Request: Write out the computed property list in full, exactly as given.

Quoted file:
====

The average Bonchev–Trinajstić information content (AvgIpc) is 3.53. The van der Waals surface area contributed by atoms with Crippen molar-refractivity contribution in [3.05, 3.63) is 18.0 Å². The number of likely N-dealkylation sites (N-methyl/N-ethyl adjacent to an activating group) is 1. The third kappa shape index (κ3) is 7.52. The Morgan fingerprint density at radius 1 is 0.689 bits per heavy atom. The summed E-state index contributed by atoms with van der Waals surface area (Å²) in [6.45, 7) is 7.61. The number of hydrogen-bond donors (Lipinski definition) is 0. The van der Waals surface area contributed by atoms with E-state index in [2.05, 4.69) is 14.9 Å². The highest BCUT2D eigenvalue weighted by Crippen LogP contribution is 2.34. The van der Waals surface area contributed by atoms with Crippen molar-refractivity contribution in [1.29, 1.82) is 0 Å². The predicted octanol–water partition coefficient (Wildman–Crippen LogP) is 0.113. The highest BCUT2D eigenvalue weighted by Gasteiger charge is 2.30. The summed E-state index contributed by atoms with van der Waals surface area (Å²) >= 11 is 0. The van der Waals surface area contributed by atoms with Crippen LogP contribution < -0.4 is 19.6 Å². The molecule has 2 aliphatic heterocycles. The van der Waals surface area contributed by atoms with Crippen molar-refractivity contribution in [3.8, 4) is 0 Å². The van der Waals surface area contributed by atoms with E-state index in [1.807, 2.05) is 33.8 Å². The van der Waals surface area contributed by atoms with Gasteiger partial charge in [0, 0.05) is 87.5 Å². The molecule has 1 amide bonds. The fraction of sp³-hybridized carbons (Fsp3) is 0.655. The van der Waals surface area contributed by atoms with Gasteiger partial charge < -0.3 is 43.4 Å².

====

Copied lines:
The average Bonchev–Trinajstić information content (AvgIpc) is 3.53. The van der Waals surface area contributed by atoms with Crippen molar-refractivity contribution in [3.05, 3.63) is 18.0 Å². The number of likely N-dealkylation sites (N-methyl/N-ethyl adjacent to an activating group) is 1. The third kappa shape index (κ3) is 7.52. The Morgan fingerprint density at radius 1 is 0.689 bits per heavy atom. The summed E-state index contributed by atoms with van der Waals surface area (Å²) in [6.45, 7) is 7.61. The number of hydrogen-bond donors (Lipinski definition) is 0. The van der Waals surface area contributed by atoms with E-state index in [2.05, 4.69) is 14.9 Å². The highest BCUT2D eigenvalue weighted by Crippen LogP contribution is 2.34. The van der Waals surface area contributed by atoms with Crippen molar-refractivity contribution in [1.29, 1.82) is 0 Å². The predicted octanol–water partition coefficient (Wildman–Crippen LogP) is 0.113. The highest BCUT2D eigenvalue weighted by Gasteiger charge is 2.30. The summed E-state index contributed by atoms with van der Waals surface area (Å²) >= 11 is 0. The van der Waals surface area contributed by atoms with Crippen LogP contribution < -0.4 is 19.6 Å². The molecule has 2 aliphatic heterocycles. The van der Waals surface area contributed by atoms with Crippen molar-refractivity contribution in [3.8, 4) is 0 Å². The van der Waals surface area contributed by atoms with E-state index in [1.807, 2.05) is 33.8 Å². The van der Waals surface area contributed by atoms with Gasteiger partial charge in [0, 0.05) is 87.5 Å². The molecule has 1 amide bonds. The fraction of sp³-hybridized carbons (Fsp3) is 0.655. The van der Waals surface area contributed by atoms with Gasteiger partial charge < -0.3 is 43.4 Å².